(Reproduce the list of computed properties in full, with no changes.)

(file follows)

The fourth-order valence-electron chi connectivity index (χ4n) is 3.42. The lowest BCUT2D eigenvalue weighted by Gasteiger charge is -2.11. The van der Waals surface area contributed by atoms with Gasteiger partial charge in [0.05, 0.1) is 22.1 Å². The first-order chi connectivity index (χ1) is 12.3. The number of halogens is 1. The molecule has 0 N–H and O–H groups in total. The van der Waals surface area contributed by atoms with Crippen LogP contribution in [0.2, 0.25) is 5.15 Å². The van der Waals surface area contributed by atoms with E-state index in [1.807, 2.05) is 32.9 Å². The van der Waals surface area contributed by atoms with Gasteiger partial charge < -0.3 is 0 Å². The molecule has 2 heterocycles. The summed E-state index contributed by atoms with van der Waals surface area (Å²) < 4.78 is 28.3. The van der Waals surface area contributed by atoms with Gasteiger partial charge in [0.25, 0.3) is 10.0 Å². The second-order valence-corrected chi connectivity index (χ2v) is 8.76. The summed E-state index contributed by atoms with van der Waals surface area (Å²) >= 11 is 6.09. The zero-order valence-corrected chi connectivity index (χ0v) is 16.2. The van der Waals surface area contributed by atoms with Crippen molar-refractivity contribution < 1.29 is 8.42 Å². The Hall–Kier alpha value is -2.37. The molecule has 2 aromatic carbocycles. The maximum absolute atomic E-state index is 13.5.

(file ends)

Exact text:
The fourth-order valence-electron chi connectivity index (χ4n) is 3.42. The lowest BCUT2D eigenvalue weighted by Gasteiger charge is -2.11. The van der Waals surface area contributed by atoms with Gasteiger partial charge in [0.05, 0.1) is 22.1 Å². The first-order chi connectivity index (χ1) is 12.3. The number of halogens is 1. The molecule has 0 N–H and O–H groups in total. The van der Waals surface area contributed by atoms with Crippen LogP contribution in [0.2, 0.25) is 5.15 Å². The van der Waals surface area contributed by atoms with E-state index in [1.807, 2.05) is 32.9 Å². The van der Waals surface area contributed by atoms with Gasteiger partial charge < -0.3 is 0 Å². The molecule has 2 heterocycles. The summed E-state index contributed by atoms with van der Waals surface area (Å²) < 4.78 is 28.3. The van der Waals surface area contributed by atoms with Gasteiger partial charge in [0.25, 0.3) is 10.0 Å². The second-order valence-corrected chi connectivity index (χ2v) is 8.76. The summed E-state index contributed by atoms with van der Waals surface area (Å²) >= 11 is 6.09. The zero-order valence-corrected chi connectivity index (χ0v) is 16.2. The van der Waals surface area contributed by atoms with Crippen molar-refractivity contribution < 1.29 is 8.42 Å². The Hall–Kier alpha value is -2.37. The molecule has 2 aromatic carbocycles. The maximum absolute atomic E-state index is 13.5.